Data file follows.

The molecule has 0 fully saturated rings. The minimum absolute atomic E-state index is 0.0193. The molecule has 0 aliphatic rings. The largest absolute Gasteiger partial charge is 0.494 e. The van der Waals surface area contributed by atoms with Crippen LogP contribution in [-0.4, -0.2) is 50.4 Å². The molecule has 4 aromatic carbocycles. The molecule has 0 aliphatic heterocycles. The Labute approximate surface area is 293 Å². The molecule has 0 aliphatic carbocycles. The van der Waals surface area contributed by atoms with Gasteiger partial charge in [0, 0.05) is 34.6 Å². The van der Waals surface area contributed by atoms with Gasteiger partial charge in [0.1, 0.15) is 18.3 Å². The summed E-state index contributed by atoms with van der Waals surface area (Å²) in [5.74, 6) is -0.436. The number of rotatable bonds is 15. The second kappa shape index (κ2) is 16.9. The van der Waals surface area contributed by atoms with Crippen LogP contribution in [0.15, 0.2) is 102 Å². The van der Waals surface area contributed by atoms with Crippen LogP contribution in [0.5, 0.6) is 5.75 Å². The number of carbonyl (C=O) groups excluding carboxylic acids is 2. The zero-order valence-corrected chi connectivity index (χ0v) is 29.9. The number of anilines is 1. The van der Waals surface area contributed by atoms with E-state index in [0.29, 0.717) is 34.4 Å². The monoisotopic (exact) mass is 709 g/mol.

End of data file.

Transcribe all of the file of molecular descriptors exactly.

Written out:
The molecule has 0 fully saturated rings. The minimum absolute atomic E-state index is 0.0193. The molecule has 0 aliphatic rings. The largest absolute Gasteiger partial charge is 0.494 e. The van der Waals surface area contributed by atoms with Crippen LogP contribution in [-0.4, -0.2) is 50.4 Å². The molecule has 4 aromatic carbocycles. The molecule has 0 aliphatic heterocycles. The Labute approximate surface area is 293 Å². The molecule has 0 aliphatic carbocycles. The van der Waals surface area contributed by atoms with Gasteiger partial charge in [0, 0.05) is 34.6 Å². The van der Waals surface area contributed by atoms with Gasteiger partial charge in [0.1, 0.15) is 18.3 Å². The summed E-state index contributed by atoms with van der Waals surface area (Å²) in [5.74, 6) is -0.436. The number of rotatable bonds is 15. The second kappa shape index (κ2) is 16.9. The van der Waals surface area contributed by atoms with Crippen LogP contribution in [0.15, 0.2) is 102 Å². The van der Waals surface area contributed by atoms with Crippen LogP contribution in [0.5, 0.6) is 5.75 Å². The number of carbonyl (C=O) groups excluding carboxylic acids is 2. The zero-order valence-corrected chi connectivity index (χ0v) is 29.9. The number of anilines is 1. The van der Waals surface area contributed by atoms with E-state index in [0.29, 0.717) is 34.4 Å². The monoisotopic (exact) mass is 709 g/mol.